A suicide bomber killed 17 people in Salahuddin Province north of Baghdad on Monday in the latest suicide bombing outside the capital.
Meanwhile, in the wake of a suicide bombing on Sunday near Falluja in Anbar Province local tribesmen burned the house of the young suicide bombger's family and prevented a female cousin from collecting the bomber's head for burial.
The above is from the creative pen of Alissa J. Rubin. In this morning's New York Times, it runs on A10 and is called "Suicide Bomber Kills 17 At Ceremony Near Capital." In the real world, it could be called "Watch Me Avoid Reality, Bore the Readers and Miss the Point."
That second paragraph, those "tribesmen," who are they?
They are the US funded, US backed "Awakening" Council. And who they are is a detail you include from the start.
They are little thugs who became US collaborators to get control of the province, not out of any other concerns but control. And now they've burned a family's home and prevented a burial. For those too young to remember, when Jack Ruby shot Lee Harvey Oswald, there was shock in this country. Rubin can't even register shock from afar. In Iraq, the vigilantes don't just run free, they get US backing.
A teenager attacks the "Awakening" Council on Sunday and the response that follows is to burn his family's home down. The teenager died in the attack. That's not justice, that's retribution and these are the thugs the US got into bed with, armed, trained and funded.
If you're willing to play connect the dots with Rubin's bad article for a bit, you'll grasp that. A real report would say it flat out.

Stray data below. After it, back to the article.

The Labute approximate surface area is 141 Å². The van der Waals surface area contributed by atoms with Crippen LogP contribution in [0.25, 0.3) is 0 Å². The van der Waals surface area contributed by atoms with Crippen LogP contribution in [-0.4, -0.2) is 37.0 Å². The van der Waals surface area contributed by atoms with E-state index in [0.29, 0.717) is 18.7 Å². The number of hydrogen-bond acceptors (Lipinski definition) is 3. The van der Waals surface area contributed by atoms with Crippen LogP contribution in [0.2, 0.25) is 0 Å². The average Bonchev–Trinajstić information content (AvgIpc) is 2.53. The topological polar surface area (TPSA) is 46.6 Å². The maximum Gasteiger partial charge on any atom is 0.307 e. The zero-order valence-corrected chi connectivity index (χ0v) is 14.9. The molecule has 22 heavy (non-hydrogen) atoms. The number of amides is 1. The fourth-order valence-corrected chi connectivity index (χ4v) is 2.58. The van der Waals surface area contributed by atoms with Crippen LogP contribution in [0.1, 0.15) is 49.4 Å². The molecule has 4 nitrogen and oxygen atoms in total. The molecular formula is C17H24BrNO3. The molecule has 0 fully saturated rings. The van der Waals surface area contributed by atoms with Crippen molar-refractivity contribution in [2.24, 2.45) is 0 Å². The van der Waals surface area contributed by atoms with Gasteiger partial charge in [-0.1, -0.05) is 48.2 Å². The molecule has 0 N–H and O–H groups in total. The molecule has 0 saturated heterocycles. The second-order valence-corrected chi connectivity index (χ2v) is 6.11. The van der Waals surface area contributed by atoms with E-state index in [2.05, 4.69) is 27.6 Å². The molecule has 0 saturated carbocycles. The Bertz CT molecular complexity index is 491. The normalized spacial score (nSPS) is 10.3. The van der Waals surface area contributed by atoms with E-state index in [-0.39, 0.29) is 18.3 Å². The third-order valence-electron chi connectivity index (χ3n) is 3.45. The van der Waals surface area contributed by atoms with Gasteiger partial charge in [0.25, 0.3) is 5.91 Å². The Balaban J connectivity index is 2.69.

On the Monday bombing, Lloyd notes this perspective from Joshua Partlow's "Suicide Attack at Funeral In Northern Iraq Kills 17" (Washington Post):
The bombing was the latest in a series of attacks that have rocked Iraq's northern provinces. As violence has declined in historically embattled regions such as Baghdad and Anbar provinces, it has migrated north to places such as Salahuddin province.
In late December, a car bomb exploded near a checkpoint outside a housing complex for oil industry employees in Baiji, killing 22 people. In Kirkuk, another northern city, two civilians were injured Monday by a roadside bomb targeting a police patrol, according to police spokesman Col. Adnan Abdullah Abdullah.
Waleed Ibrahim (Reuters) reports that the Iraqi Parliament has decided on a new flag. In real news, Dow Jones reports the following:
An Iraqi Oil Ministry delegation will meet in Amman later this week with senior executives from five oil majors to discuss the possibility of signing technical support agreements to help develop five oil fields, an Iraqi oil ministry spokesman said Tuesday.
Citing an unnamed source, they list the five companies as Chevron, ExxonMobil, Royal Dutch Shell, BP and Total.
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